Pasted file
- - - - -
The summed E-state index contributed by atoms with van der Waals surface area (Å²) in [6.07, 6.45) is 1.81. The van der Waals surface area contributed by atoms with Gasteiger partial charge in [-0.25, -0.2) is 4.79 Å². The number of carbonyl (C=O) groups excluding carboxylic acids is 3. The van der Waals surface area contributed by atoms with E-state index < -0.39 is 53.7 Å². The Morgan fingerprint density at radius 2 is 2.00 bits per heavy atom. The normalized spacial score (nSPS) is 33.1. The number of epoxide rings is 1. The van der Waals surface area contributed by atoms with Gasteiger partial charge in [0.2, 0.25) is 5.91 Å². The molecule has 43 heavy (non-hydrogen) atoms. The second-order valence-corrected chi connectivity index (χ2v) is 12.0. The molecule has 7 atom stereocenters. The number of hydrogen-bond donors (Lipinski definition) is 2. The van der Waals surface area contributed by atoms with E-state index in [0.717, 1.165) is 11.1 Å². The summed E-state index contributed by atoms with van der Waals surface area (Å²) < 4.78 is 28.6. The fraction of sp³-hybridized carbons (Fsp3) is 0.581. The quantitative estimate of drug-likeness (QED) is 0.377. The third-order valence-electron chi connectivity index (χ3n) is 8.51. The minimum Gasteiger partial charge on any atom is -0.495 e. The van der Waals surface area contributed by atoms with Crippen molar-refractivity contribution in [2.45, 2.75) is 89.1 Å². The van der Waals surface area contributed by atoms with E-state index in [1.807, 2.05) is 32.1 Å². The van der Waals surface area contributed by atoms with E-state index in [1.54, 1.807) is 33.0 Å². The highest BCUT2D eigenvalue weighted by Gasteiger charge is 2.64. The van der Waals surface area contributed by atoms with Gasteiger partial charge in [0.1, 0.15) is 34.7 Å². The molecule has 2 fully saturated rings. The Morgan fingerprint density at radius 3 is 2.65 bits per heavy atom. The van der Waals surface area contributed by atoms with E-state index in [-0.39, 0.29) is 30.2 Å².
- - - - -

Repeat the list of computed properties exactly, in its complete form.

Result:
The summed E-state index contributed by atoms with van der Waals surface area (Å²) in [6.07, 6.45) is 1.81. The van der Waals surface area contributed by atoms with Gasteiger partial charge in [-0.25, -0.2) is 4.79 Å². The number of carbonyl (C=O) groups excluding carboxylic acids is 3. The van der Waals surface area contributed by atoms with E-state index < -0.39 is 53.7 Å². The Morgan fingerprint density at radius 2 is 2.00 bits per heavy atom. The normalized spacial score (nSPS) is 33.1. The number of epoxide rings is 1. The van der Waals surface area contributed by atoms with Gasteiger partial charge in [0.2, 0.25) is 5.91 Å². The molecule has 43 heavy (non-hydrogen) atoms. The second-order valence-corrected chi connectivity index (χ2v) is 12.0. The molecule has 7 atom stereocenters. The number of hydrogen-bond donors (Lipinski definition) is 2. The van der Waals surface area contributed by atoms with E-state index in [0.717, 1.165) is 11.1 Å². The summed E-state index contributed by atoms with van der Waals surface area (Å²) < 4.78 is 28.6. The fraction of sp³-hybridized carbons (Fsp3) is 0.581. The quantitative estimate of drug-likeness (QED) is 0.377. The third-order valence-electron chi connectivity index (χ3n) is 8.51. The minimum Gasteiger partial charge on any atom is -0.495 e. The van der Waals surface area contributed by atoms with Crippen molar-refractivity contribution in [2.45, 2.75) is 89.1 Å². The van der Waals surface area contributed by atoms with E-state index in [1.807, 2.05) is 32.1 Å². The van der Waals surface area contributed by atoms with E-state index in [1.54, 1.807) is 33.0 Å². The highest BCUT2D eigenvalue weighted by Gasteiger charge is 2.64. The van der Waals surface area contributed by atoms with Gasteiger partial charge in [0.1, 0.15) is 34.7 Å². The molecule has 2 fully saturated rings. The Morgan fingerprint density at radius 3 is 2.65 bits per heavy atom. The van der Waals surface area contributed by atoms with E-state index in [-0.39, 0.29) is 30.2 Å².